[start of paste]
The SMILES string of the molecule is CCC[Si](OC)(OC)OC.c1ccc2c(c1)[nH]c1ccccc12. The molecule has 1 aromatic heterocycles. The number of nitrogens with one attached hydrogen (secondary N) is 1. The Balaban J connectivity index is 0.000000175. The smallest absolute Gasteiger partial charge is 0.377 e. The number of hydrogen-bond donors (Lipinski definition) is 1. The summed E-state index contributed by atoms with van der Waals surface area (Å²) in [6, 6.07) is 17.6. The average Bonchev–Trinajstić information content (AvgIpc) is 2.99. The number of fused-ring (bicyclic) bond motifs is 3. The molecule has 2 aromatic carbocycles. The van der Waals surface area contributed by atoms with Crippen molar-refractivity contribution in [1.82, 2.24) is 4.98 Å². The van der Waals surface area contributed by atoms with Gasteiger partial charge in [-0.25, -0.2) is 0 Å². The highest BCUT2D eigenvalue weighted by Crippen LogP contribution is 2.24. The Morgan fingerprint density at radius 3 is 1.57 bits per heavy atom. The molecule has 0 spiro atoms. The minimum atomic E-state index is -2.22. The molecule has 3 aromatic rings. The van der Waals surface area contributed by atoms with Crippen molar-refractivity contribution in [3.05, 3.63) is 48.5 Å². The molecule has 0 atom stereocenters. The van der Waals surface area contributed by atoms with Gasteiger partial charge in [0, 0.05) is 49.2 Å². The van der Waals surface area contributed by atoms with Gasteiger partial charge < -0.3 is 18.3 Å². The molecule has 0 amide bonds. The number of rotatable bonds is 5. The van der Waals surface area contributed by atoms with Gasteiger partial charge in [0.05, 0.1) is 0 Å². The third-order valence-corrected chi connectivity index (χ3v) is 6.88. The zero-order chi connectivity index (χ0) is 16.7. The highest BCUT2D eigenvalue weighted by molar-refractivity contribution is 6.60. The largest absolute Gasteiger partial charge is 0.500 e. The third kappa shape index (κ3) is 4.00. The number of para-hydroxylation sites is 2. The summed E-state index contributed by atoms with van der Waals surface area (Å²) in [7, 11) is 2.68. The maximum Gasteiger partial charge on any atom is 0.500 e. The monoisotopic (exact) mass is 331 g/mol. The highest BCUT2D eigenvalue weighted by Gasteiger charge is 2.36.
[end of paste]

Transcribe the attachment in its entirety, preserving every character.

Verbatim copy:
The SMILES string of the molecule is CCC[Si](OC)(OC)OC.c1ccc2c(c1)[nH]c1ccccc12. The molecule has 1 aromatic heterocycles. The number of nitrogens with one attached hydrogen (secondary N) is 1. The Balaban J connectivity index is 0.000000175. The smallest absolute Gasteiger partial charge is 0.377 e. The number of hydrogen-bond donors (Lipinski definition) is 1. The summed E-state index contributed by atoms with van der Waals surface area (Å²) in [6, 6.07) is 17.6. The average Bonchev–Trinajstić information content (AvgIpc) is 2.99. The number of fused-ring (bicyclic) bond motifs is 3. The molecule has 2 aromatic carbocycles. The van der Waals surface area contributed by atoms with Crippen molar-refractivity contribution in [1.82, 2.24) is 4.98 Å². The van der Waals surface area contributed by atoms with Gasteiger partial charge in [-0.25, -0.2) is 0 Å². The highest BCUT2D eigenvalue weighted by Crippen LogP contribution is 2.24. The Morgan fingerprint density at radius 3 is 1.57 bits per heavy atom. The molecule has 0 spiro atoms. The minimum atomic E-state index is -2.22. The molecule has 3 aromatic rings. The van der Waals surface area contributed by atoms with Crippen molar-refractivity contribution in [3.05, 3.63) is 48.5 Å². The molecule has 0 atom stereocenters. The van der Waals surface area contributed by atoms with Gasteiger partial charge in [0, 0.05) is 49.2 Å². The van der Waals surface area contributed by atoms with Gasteiger partial charge < -0.3 is 18.3 Å². The molecule has 0 amide bonds. The number of rotatable bonds is 5. The van der Waals surface area contributed by atoms with Gasteiger partial charge in [0.05, 0.1) is 0 Å². The third-order valence-corrected chi connectivity index (χ3v) is 6.88. The zero-order chi connectivity index (χ0) is 16.7. The highest BCUT2D eigenvalue weighted by molar-refractivity contribution is 6.60. The largest absolute Gasteiger partial charge is 0.500 e. The third kappa shape index (κ3) is 4.00. The number of para-hydroxylation sites is 2. The summed E-state index contributed by atoms with van der Waals surface area (Å²) in [7, 11) is 2.68. The maximum Gasteiger partial charge on any atom is 0.500 e. The monoisotopic (exact) mass is 331 g/mol. The highest BCUT2D eigenvalue weighted by Gasteiger charge is 2.36.